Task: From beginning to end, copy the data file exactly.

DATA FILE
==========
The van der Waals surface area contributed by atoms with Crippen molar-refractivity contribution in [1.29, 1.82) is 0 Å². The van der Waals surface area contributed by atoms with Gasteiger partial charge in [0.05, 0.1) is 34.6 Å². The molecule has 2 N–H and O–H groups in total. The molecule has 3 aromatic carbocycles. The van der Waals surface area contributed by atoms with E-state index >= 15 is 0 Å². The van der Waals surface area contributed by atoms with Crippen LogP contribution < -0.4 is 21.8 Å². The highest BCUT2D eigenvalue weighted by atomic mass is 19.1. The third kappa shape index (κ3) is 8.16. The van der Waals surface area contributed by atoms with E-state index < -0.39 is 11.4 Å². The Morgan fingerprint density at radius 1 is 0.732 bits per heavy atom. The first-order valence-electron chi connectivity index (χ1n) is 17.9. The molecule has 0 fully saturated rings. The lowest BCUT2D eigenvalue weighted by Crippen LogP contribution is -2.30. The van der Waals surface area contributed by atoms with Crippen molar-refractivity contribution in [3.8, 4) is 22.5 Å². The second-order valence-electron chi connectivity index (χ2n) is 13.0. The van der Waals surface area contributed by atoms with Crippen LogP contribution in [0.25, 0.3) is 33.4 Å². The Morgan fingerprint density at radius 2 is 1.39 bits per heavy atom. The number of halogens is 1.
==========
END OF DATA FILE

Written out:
The van der Waals surface area contributed by atoms with Crippen molar-refractivity contribution in [1.29, 1.82) is 0 Å². The van der Waals surface area contributed by atoms with Gasteiger partial charge in [0.05, 0.1) is 34.6 Å². The molecule has 2 N–H and O–H groups in total. The molecule has 3 aromatic carbocycles. The van der Waals surface area contributed by atoms with E-state index >= 15 is 0 Å². The van der Waals surface area contributed by atoms with Crippen LogP contribution < -0.4 is 21.8 Å². The highest BCUT2D eigenvalue weighted by atomic mass is 19.1. The third kappa shape index (κ3) is 8.16. The van der Waals surface area contributed by atoms with E-state index < -0.39 is 11.4 Å². The Morgan fingerprint density at radius 1 is 0.732 bits per heavy atom. The first-order valence-electron chi connectivity index (χ1n) is 17.9. The molecule has 0 fully saturated rings. The lowest BCUT2D eigenvalue weighted by Crippen LogP contribution is -2.30. The van der Waals surface area contributed by atoms with Crippen molar-refractivity contribution in [3.8, 4) is 22.5 Å². The second-order valence-electron chi connectivity index (χ2n) is 13.0. The van der Waals surface area contributed by atoms with Crippen LogP contribution in [0.25, 0.3) is 33.4 Å². The Morgan fingerprint density at radius 2 is 1.39 bits per heavy atom. The number of halogens is 1.